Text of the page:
When leading Princeton physicist Paul Steinhardt began working in the 1980s, scientists thought they knew all the conceivable forms of matter. The Second Kind of Impossible is the story of Steinhardt’s thirty-five-year-long quest to challenge conventional wisdom. It begins with a curious geometric pattern that inspires two theoretical physicists to propose a radically new type of matter—one that raises the possibility of new materials with never before seen properties, but that violates laws set in stone for centuries. Steinhardt dubs this new form of matter “quasicrystal.” The rest of the scientific community calls it simply impossible.

The Second Kind of Impossible captures Steinhardt’s scientific odyssey as it unfolds over decades, first to prove viability, and then to pursue his wildest conjecture—that nature made quasicrystals long before humans discovered them. Along the way, his team encounters clandestine collectors, corrupt scientists, secret diaries, international smugglers, and KGB agents. Their quest culminates in a daring expedition to a distant corner of the Earth, in pursuit of tiny fragments of a meteorite forged at the birth of the solar system.

Steinhardt’s discoveries chart a new direction in science. They not only change our ideas about patterns and matter, but also reveal new truths about the processes that shaped our solar system. The underlying science is important, simple, and beautiful—and Steinhardt’s firsthand account is an engaging scientific thriller.

Potentially Sensitive Areas: None

 

Reviews

Booklist (December 1, 2018 (Vol. 115, No. 7))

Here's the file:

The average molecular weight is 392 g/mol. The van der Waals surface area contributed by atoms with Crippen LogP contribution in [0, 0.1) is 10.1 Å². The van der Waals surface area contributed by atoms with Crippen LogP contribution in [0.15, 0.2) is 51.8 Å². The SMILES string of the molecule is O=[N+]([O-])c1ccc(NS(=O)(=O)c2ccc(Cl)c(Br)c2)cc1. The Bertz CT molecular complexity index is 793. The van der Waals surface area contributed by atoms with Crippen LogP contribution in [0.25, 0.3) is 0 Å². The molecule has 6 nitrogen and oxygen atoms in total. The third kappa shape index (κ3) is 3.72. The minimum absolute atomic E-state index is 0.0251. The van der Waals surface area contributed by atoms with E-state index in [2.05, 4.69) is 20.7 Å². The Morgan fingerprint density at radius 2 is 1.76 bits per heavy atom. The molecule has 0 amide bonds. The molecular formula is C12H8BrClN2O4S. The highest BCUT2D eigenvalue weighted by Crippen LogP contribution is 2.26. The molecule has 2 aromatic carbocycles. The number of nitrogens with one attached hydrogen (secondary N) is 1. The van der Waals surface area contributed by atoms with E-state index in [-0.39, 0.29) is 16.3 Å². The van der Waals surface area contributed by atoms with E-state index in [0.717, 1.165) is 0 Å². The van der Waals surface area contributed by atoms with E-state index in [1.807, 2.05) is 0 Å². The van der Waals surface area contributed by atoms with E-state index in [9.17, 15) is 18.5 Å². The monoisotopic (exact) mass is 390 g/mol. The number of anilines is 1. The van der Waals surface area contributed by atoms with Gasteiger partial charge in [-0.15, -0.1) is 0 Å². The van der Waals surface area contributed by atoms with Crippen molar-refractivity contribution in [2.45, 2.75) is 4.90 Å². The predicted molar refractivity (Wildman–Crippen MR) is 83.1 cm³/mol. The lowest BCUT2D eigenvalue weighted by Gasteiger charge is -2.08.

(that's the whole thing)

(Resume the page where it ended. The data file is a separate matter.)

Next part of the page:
Two centuries after the French priest René-Just Haüy launched the science of crystallography, Steinhardt and a resourceful support team retrieved from the tundra of Kamchatka astonishing meteorite samples compelling researchers to rethink the fundamental principles of that science. As Steinhardt explains, the samples he helped discover reveal that in the astral fires of the Big Bang, nature created strange quasicrystals manifesting symmetries long thought to be utterly impossible. Readers see the culmination of years of arduous labors—conceptual, professional, legal, and logistic—as they learn how Steinhardt and a savvy research assistant transgressed the limits of the possible by imagining the radical structure of hypothetical quasicrystals, how Japanese researchers actually synthesized such quasicrystals in the laboratory, how an Italian scientist triggered an international debate by identifying a museum sample as a naturally occurring quasicrystal, and, finally, how that Italian scientist joined Steinhardt and other intrepid scientists to visit one of the planet’s remotest regions, there to verify their hypotheses about such quasicrystals and their origins. Cutting-edge science as high adventure.